As with body cameras, the Yardarm presents another problem: Can members of the public trust officers to keep it on? Both devices are potentially vulnerable to deactivation or tampering, which means that even supposedly reliable technological testimony could turn out to be so much hot air; it can be difficult to prove a negative, or a malfunction, and thus an officer’s data might not necessarily be reliable. These issues are challenging to address, even with real-time data transmission, especially in corrupt police departments where there may be an incentive to manipulate data. Hacks and other data breaches are equally problematic.
There’s another obvious flaw to the technology: It doesn’t resolve the issue of personal weapons. Numerous police officers have personal weapons, including those they carry off-duty and on the job. When an off-duty officer is involved in a shooting, as was the case in Ferguson, Yardarm wouldn’t provide any data for a situation that could potentially turn explosive. Short of requiring officers—or everyone—to equip personal firearms with the tech, which might be construed by some as a violation of privacy, there’s no clear solution to this problem.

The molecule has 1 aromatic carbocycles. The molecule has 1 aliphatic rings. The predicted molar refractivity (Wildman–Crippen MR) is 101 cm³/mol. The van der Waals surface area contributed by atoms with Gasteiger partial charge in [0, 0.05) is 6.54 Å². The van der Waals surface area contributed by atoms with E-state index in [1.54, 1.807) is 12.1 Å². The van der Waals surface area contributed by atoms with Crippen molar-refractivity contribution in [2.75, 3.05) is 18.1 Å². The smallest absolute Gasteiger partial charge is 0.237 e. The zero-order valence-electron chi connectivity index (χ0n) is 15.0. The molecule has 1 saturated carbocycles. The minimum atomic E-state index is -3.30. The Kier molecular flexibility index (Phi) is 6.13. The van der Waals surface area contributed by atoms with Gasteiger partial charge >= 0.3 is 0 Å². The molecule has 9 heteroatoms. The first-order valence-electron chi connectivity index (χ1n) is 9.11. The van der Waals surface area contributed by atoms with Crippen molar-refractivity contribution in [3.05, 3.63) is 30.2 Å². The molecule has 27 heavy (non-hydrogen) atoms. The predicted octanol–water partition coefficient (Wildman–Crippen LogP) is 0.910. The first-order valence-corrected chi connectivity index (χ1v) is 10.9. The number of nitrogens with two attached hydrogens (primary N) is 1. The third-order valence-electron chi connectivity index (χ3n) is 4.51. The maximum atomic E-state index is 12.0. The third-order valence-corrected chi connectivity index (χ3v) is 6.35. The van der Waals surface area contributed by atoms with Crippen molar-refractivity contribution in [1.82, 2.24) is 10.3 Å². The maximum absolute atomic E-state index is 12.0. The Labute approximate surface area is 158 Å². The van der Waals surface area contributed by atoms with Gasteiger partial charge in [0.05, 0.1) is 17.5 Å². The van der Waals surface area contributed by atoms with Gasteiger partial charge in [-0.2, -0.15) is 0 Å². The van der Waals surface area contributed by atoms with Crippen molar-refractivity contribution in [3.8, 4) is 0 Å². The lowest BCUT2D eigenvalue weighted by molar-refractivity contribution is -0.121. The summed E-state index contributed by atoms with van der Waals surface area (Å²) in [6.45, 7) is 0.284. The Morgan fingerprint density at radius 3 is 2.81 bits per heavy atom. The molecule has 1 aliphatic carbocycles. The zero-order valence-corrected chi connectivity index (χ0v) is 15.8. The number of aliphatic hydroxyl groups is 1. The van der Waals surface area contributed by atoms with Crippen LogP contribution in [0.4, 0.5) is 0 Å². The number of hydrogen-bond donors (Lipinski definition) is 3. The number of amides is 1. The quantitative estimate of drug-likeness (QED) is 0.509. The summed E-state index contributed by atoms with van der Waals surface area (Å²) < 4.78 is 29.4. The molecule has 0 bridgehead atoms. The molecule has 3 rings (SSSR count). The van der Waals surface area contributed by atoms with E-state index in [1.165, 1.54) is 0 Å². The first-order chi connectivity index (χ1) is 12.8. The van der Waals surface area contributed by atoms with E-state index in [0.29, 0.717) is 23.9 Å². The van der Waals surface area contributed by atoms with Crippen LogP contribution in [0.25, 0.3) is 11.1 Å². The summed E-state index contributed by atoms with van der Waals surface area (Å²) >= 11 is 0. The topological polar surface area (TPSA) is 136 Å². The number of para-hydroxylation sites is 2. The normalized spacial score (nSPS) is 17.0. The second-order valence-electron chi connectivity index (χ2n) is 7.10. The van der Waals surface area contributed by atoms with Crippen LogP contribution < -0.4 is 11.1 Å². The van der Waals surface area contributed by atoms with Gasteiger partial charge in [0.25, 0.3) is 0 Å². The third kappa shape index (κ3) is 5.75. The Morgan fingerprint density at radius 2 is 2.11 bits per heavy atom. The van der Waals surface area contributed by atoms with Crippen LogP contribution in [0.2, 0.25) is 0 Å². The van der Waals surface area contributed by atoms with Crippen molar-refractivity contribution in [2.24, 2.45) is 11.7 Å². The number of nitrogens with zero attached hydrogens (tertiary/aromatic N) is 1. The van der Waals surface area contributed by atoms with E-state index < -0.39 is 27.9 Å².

At the Verge, Carl Franzen points out, “It’s unclear whether anyone besides police departments—defense attorneys, for example—would have access to the data and under what conditions.” This raises an important question about both the integrity and utility of the data. If police departments rely on internal investigations and refuse to release data, public trust and confidence may not necessarily be boosted by the use of Yardarm in police weaponry. Citizens might be concerned that justice is not truly being served, and that police officers are hiding the truth—an accusation that already haunts police departments.